EY Entrepreneur of the Year finalist Samuel Dennigan, Strong Roots

Businessman rooting for success with his range of healthy frozen vegetable products

Sam Dennigan established Strong Roots, a company that specialises in producing healthy affordable frozen vegetable products such as kale-and-quinoa burgers and sweet-potato fries, in 2015 after concluding that modern consumers' needs were not being met by frozen-food suppliers.

Having worked in his family’s fresh-vegetable distribution business for more than 10 years before striking out on his own, Dennigan was acutely aware of how limited the options were for those looking for more than cabbage and spuds.

“I realised that younger consumers were more adventurous in their tastes but weren’t being catered for in the frozen-food aisle. I set up Strong Roots to provide new and healthy options for these customers, bring them back to the frozen aisle and show that frozen can be as good as fresh,” he says.

Strong Roots is available in stores across Ireland and is also expanding across the UK through grocery giants such as Waitrose. The company, which intends to launch six new products before the end of the year, currently employs 14 full-time staff and has an annual turnover of €2 million.


What vision/lightbulb moment prompted you to start-up in business?

While working my family’s business on a project for Green Giant Fresh, I realised that a product with a global brand feel could be a great step for food in Ireland, but not in fresh produce because everyone was selling the same commodities. I saw an opportunity within the frozen category because the quality and nutritional value of frozen foods is comparable to, if not better than, fresh.

What is your greatest business achievement to date?

The brand and products have single-handedly created category growth in the Irish frozen market, a category that was flat or in decline for many years.

What were the best and worst pieces of advice you received when starting out?

The best was to get the strategy and the product right so that competitors would find it difficult to follow. The worst was that our products were too expensive and wouldn’t work.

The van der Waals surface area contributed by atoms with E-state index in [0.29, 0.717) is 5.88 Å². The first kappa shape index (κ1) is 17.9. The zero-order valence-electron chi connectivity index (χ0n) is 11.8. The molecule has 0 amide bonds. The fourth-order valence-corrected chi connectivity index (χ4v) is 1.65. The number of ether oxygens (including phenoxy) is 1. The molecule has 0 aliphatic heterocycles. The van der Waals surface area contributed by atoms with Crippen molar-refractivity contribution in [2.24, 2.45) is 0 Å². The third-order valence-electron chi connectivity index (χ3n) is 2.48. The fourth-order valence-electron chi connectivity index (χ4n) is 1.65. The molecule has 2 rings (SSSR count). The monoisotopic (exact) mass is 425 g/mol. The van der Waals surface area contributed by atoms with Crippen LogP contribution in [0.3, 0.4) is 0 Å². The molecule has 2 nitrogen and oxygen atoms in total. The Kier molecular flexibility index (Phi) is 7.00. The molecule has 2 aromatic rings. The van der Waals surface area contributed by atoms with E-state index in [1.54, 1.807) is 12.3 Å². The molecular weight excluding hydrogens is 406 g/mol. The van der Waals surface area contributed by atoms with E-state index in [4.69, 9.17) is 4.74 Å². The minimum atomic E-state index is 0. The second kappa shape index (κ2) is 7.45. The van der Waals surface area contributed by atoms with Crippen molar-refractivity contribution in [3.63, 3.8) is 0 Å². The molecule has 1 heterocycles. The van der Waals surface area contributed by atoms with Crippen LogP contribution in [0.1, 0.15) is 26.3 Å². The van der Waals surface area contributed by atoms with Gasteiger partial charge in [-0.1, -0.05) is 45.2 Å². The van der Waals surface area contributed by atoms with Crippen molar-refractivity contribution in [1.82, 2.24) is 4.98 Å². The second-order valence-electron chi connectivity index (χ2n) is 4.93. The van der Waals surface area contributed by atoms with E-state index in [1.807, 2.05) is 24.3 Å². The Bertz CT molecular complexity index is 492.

To what extent does your business trade internationally and what are your plans?

The plan is to be a global brand – it just happens to be starting in Ireland. Our first export customer was Wholefoods Market UK, followed by Waitrose. We are about to launch in UAE, Singapore and are investigating Strong Roots’ potential in Scandinavia too. The ultimate aim is to trade in the US market.

Describe your growth funding path.

We are currently self-financing. Bank of Ireland supplies us with varied facilities to manage cash flow and later this year we will start to seek a strategic partner or investor to help us grow in the UK market as well as give an insight into the growth trajectory of a big FMCG [fast-moving consumer goods] brand.

What “red tape” hampers growth the most?

We are pioneers in what we do. As a result we are in an isolated space when it comes to State assistance or funding. I feel if the net was widened in Enterprise Ireland or Bord Bia we would all have a much bigger success story to talk about in the short term.

Based on your experience, are the banks in Ireland open for business?

Mine is, has been from the start and is a major part of the success of our business to date.

What would make you a better leader?

More experience and spending time around more influential people. Every time I have a conversation with someone who has trodden a similar path, I come away enlightened.